Some things never change. When Richard Strauss came to Prague in 1922 to conduct Der Rosenkavalier, his operas were packing repeated performances at the New German Theater, and the composer was hailed as an artistic “unifier of nations". A century later, a talented international cast headlines the newest production of Der Rosenkavalier at the State Opera, which to judge by the laughter from a full house at the premiere has lost none of its comic appeal.

Petra Alvarez Šimková (Marschallin) and Arnheiður Eiríksdóttir (Octavian)
© Zdeněk Sokol

This version is a revival that veteran stage director Andreas Homoki debuted at the Komische Oper Berlin in 2006. It hews closely to the source material, playing on the strengths of the farcical situations and relying on a cast that can both sing and act. Homoki and co-director Werner Sauer embellish the absurdities with a fine sense of comic timing, and animated performances by Icelandic mezzo Arnheiður Eiríksdóttir and Finnish bass Timo Riihonen carry the narrative nicely.

In the trouser role of Octavian, Eiríksdóttir spends much of the first act bouncing off walls – literally, as Princess Marie Thérèse (Petra Alvarez Šimková) lounges in bed on the sole set, an off-white box with a sloping floor, while her young paramour declares his undying love, then scrambles to hide from unexpected visitors and takes on a chambermaid disguise with gusto. Eiríksdóttir has been a standout in several Prague productions this season, and this seems like a role she was born to play, thoroughly convincing as an impetuous young man and in strong voice throughout as a lover, impostor and protector.

Petra Alvarez Šimková (Marschallin), Timo Riihonen (Baron Ochs) & Arnheiður Eiríksdóttir (Octavian)
© Zdeněk Sokol

Riihonen is a large man with a voice to match, and he dominated much of the second and third acts as Baron Ochs, playing him as a lovable lothario. There’s a lot not to like about Ochs, especially the way he gropes women in this production. But Riihonen found an irrepressible charm in his character, and a frisson of humor in the contrast between his high station and low behavior. The second act ends with him drunk on the tilted floor, a comedown Riihonen accentuated with a closing vocal line that slowly descended into a growl capped by a concluding burp.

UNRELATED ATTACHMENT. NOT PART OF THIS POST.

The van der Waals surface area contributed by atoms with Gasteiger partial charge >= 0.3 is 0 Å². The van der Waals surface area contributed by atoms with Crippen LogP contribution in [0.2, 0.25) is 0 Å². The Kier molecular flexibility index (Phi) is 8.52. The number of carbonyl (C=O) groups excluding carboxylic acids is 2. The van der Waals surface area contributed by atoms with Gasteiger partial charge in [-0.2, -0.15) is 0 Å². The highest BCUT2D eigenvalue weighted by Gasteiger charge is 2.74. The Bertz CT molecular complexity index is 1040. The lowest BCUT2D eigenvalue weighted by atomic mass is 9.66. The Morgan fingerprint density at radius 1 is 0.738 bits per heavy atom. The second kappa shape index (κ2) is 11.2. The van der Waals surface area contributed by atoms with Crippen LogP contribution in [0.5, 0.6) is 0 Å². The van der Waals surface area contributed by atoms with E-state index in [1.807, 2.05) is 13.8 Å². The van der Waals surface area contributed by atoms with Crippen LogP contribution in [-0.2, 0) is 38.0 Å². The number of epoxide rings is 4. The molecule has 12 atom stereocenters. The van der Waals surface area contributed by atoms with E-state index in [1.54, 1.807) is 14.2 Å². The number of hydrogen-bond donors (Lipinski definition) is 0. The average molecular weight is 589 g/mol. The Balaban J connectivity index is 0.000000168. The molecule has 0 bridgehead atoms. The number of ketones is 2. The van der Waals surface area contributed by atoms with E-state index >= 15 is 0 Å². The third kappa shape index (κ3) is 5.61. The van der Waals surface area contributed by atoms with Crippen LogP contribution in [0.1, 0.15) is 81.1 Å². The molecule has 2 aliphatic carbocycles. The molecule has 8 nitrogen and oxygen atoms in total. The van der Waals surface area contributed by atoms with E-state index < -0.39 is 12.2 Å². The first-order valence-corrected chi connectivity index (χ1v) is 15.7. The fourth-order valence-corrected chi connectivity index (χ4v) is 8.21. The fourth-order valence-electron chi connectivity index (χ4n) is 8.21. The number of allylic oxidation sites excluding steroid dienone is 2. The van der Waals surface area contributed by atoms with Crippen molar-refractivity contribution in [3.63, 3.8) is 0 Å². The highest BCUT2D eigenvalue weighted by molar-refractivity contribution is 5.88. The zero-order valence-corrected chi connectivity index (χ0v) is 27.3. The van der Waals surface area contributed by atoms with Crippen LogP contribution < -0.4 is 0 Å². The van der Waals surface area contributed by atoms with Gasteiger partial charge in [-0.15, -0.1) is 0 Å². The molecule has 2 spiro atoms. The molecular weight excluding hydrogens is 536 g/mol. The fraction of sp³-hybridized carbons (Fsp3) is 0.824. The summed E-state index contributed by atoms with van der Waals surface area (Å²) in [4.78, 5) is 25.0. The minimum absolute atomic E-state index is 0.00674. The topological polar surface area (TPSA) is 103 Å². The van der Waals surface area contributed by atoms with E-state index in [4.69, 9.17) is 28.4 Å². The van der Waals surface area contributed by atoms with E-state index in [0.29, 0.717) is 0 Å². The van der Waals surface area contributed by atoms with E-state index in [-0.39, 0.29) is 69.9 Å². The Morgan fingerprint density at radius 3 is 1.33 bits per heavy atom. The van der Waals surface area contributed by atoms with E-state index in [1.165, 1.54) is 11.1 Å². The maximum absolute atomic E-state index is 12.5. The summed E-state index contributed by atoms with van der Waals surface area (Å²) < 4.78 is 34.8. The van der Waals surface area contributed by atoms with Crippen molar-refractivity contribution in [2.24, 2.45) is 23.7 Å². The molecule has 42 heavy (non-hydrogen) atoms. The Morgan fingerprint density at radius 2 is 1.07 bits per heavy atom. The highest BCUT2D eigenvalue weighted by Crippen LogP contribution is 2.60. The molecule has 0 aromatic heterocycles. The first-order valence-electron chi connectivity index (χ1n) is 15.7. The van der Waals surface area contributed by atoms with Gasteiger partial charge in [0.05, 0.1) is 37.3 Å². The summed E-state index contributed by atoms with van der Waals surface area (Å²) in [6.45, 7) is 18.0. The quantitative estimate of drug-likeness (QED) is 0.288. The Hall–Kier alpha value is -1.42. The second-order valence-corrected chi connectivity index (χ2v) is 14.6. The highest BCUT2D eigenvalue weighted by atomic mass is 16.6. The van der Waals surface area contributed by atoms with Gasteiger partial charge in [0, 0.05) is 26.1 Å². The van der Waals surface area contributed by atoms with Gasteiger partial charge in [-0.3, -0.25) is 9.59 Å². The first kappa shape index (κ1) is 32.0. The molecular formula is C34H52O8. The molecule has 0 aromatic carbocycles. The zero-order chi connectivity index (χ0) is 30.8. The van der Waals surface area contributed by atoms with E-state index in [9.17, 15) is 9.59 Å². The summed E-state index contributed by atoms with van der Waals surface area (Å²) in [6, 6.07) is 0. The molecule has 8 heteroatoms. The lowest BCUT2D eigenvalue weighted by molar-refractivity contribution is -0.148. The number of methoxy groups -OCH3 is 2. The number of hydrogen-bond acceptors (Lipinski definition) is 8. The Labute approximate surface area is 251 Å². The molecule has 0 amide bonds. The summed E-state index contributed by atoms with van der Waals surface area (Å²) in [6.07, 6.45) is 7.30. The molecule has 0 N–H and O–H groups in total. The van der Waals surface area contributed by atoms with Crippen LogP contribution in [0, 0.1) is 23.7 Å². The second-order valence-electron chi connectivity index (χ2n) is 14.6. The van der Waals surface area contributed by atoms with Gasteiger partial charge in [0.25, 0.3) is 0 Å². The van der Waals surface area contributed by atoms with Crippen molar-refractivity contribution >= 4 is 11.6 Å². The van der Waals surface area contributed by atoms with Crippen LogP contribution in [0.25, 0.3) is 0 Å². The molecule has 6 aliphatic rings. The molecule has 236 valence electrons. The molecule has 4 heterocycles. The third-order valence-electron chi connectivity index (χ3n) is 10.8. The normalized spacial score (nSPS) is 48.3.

They had strong support from Lithuanian soprano Vera Talerko, who as Sophie managed to maintain an ingénue’s innocence and yearning vocals while fending off the Baron’s aggressive advances. Her duets with Eiríksdóttir were golden, particularly in the final scene. The duets and trios were less effective with Šimková, who didn’t seem to find her full voice until the third act. A Czech soprano, Šimková sang with tenderness but not the drama and authority that the role of the Marschallin demands.

Petra Alvarez Šimková (Marschallin)
© Zdeněk Sokol

If the intimate moments don’t always work, Homoki and Sauer excel once more bodies are on the stage, highlighting the action with clever visuals. An entourage of maids and retainers freeze in place when Octavian and Sophie first meet and fall instantly in love, a film device for framing a magic moment that works surprisingly well onstage. When Sophie’s father faints, onlookers quickly gather around, all flapping their hands to fan him. Crowds spill on and off the stage in flashes of lightning and thunder, and heave to and fro in time to the music, creating a madcap atmosphere.

And there is no small amount of choreography in the Baron’s pursuits, which involve a lot of spinning, ducking and quick escapes. Running through a lot of complicated routines, Riihonen, Eiríksdóttir and Talerko were as smooth and agile as acrobats.

Under the baton of German conductor Gabriel Feltz, the State Opera Orchestra showed impressive range and sophistication with a challenging score. Working with a large sound canvas, Feltz crafted colorful accompaniment and feather-light interludes, segueing in a heartbeat from an anguished aria to a pleasant waltz. The pacing of the vocals seemed slow at times, a disconnect perhaps inevitable with such antic action onstage. But the overall effect was exactly right, with sensitive support and plenty of space for the singers, and amusing punctuation for the buffoonery. And over three-plus hours, the playing stayed sharp and lively.

Arnheiður Eiríksdóttir (Octavian)
© Zdeněk Sokol

Apparently that’s no change, either. After one of his visits to hear his music performed in Prague, Strauss enthused, “The entire evening was of a high quality, with all the performances being absolutely brilliant. The blood of musicians courses through the veins of all Czechs!” And still does.

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